Nevertheless, I think you'll be more likely to see Garritan doing physical modelling of brass, woodwinds, and maybe strings, and not piano. For most of the aspects of piano, playback by samples is so spot-on that physical modelling isn't necessary, at least in my opinion. Once a key is pressed on a real piano, the only major change a player can introduce to that note is to stop playing it - there are no crescendos, no vibrato, slides or anything like that which samples traditionally are really weak at doing, and which I think physical models can be very strong at doing. There are some aspects of the piano that do need to be modelled and you'll see that in the Steinway, but it's definitely sample based primarily and modelled secondarily. So I suppose we're doing piano modelling to an extent, but it's not a physical model based instrument. I think you'll see the more heavily modelled instruments from Garritan as brass and woodwind though, and not piano or any percussion instruments either. The neat thing to me about piano work like pianoteq's is the ability to create realistic or interestingly unrealistic sounding pianos while having the power of a synthesizer to change the sound. But when it comes to trying to achieve the sound of a particular great piano in a great hall as tuned and voiced by a concert technician (of which the piano might be the easiest thing to afford day to day in life!), samples seem to me to be the best way to faithfully recreate such optimal conditions.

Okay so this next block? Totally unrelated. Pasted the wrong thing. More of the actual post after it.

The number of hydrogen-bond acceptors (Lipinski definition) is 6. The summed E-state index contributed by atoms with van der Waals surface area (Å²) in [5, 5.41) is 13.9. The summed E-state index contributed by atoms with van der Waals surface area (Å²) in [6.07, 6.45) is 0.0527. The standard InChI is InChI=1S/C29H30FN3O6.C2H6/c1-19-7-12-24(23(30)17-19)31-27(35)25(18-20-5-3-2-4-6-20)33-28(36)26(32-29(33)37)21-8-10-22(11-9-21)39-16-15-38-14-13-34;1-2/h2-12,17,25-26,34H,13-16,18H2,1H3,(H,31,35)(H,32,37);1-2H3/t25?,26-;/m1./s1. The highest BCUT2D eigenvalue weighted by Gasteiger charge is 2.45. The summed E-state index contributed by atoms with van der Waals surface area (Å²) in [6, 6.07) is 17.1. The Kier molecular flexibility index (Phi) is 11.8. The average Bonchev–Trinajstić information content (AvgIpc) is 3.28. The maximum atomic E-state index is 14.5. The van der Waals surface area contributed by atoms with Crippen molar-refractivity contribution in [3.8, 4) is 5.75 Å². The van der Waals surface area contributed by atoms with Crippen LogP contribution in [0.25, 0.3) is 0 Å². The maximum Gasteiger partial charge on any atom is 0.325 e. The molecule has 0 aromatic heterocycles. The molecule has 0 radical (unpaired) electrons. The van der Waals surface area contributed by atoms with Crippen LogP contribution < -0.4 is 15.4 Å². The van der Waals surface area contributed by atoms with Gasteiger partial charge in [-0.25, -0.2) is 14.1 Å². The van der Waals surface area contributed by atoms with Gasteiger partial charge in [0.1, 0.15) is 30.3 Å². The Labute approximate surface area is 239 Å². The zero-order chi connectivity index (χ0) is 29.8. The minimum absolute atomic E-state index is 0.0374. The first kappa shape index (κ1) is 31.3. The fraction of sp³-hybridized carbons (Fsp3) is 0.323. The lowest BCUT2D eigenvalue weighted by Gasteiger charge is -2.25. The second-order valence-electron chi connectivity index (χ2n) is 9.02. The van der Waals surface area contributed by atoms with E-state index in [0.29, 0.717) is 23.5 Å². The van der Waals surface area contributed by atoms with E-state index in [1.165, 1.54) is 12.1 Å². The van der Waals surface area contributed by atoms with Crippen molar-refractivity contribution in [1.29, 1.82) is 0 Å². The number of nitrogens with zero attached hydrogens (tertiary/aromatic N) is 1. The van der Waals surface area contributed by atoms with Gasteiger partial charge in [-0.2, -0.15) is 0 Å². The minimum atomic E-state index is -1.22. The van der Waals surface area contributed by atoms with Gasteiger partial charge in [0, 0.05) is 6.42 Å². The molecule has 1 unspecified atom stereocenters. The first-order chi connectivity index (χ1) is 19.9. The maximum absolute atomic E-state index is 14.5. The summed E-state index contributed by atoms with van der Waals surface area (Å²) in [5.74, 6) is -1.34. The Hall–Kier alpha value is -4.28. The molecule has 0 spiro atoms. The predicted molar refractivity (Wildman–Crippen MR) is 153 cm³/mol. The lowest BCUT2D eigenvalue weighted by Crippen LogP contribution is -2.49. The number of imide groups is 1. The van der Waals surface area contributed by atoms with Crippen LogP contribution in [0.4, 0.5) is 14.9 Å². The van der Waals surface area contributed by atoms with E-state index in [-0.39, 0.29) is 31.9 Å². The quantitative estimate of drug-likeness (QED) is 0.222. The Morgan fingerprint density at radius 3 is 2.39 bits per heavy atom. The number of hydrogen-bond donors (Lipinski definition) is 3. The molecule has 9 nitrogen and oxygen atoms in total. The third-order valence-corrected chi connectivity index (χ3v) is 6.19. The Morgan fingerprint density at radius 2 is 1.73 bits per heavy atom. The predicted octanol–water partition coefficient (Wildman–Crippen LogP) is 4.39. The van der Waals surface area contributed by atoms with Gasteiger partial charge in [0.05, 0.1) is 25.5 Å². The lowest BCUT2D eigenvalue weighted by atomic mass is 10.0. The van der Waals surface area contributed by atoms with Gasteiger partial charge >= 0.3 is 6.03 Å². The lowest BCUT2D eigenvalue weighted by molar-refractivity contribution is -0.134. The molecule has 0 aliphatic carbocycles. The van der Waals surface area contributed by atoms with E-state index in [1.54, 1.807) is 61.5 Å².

Thanks Jeff for the explanation. Jeff is our lead person working on the Steinway Piano project and has explored these concepts in detail.
As Jeff pointed out, the sound of the piano is rich with complex resonances and very difficult to model accurately. Samples do an excellent job of faithfully capturing the sonic qualities and subtleties of the piano.
Percussive instruments, or instruments of little sustaining power (which decay after sounding) are where samples shine. With sustaining instruments, tonal aspects are fluid over time and there are relational transitions between notes. With these instruments physical modeling has the advantage. The Stradivari violin is a sustaining instrument and uses a great deal of modeling and fewer samples to achieve its objectives. Bear in mind we are still in their earliest days of modeling.
For the Steinway we are also taking a hybrid approach. The piano is a percussive instrument and we will rely more upon the sample end. We will also use modeling for sympathetic resonances, pedaling, acoustics and other aspects.
Our commitment with Steinway and Sons is to faithfully capture the sound of a Model D and we believe samples combined with some elements of modeling can best achieve this.